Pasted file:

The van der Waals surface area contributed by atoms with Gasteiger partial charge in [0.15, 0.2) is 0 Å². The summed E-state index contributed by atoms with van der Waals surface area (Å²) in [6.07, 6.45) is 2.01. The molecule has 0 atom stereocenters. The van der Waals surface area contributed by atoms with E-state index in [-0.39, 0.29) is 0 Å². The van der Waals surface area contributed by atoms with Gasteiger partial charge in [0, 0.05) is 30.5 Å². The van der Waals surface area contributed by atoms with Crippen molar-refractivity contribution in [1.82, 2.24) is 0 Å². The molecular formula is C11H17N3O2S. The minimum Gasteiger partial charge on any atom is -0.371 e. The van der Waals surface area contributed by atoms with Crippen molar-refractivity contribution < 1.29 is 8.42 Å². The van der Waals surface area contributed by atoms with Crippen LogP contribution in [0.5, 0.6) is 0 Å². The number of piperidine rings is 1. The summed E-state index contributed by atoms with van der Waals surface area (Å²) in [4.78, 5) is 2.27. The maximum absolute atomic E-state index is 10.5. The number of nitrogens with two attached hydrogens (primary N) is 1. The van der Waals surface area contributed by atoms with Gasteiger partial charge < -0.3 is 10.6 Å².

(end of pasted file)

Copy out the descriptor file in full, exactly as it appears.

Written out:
The van der Waals surface area contributed by atoms with Gasteiger partial charge in [0.15, 0.2) is 0 Å². The summed E-state index contributed by atoms with van der Waals surface area (Å²) in [6.07, 6.45) is 2.01. The molecule has 0 atom stereocenters. The van der Waals surface area contributed by atoms with E-state index in [-0.39, 0.29) is 0 Å². The van der Waals surface area contributed by atoms with Gasteiger partial charge in [0, 0.05) is 30.5 Å². The van der Waals surface area contributed by atoms with Crippen molar-refractivity contribution in [1.82, 2.24) is 0 Å². The molecular formula is C11H17N3O2S. The minimum Gasteiger partial charge on any atom is -0.371 e. The van der Waals surface area contributed by atoms with Crippen molar-refractivity contribution < 1.29 is 8.42 Å². The van der Waals surface area contributed by atoms with Crippen LogP contribution in [0.5, 0.6) is 0 Å². The number of piperidine rings is 1. The summed E-state index contributed by atoms with van der Waals surface area (Å²) in [4.78, 5) is 2.27. The maximum absolute atomic E-state index is 10.5. The number of nitrogens with two attached hydrogens (primary N) is 1. The van der Waals surface area contributed by atoms with Gasteiger partial charge < -0.3 is 10.6 Å².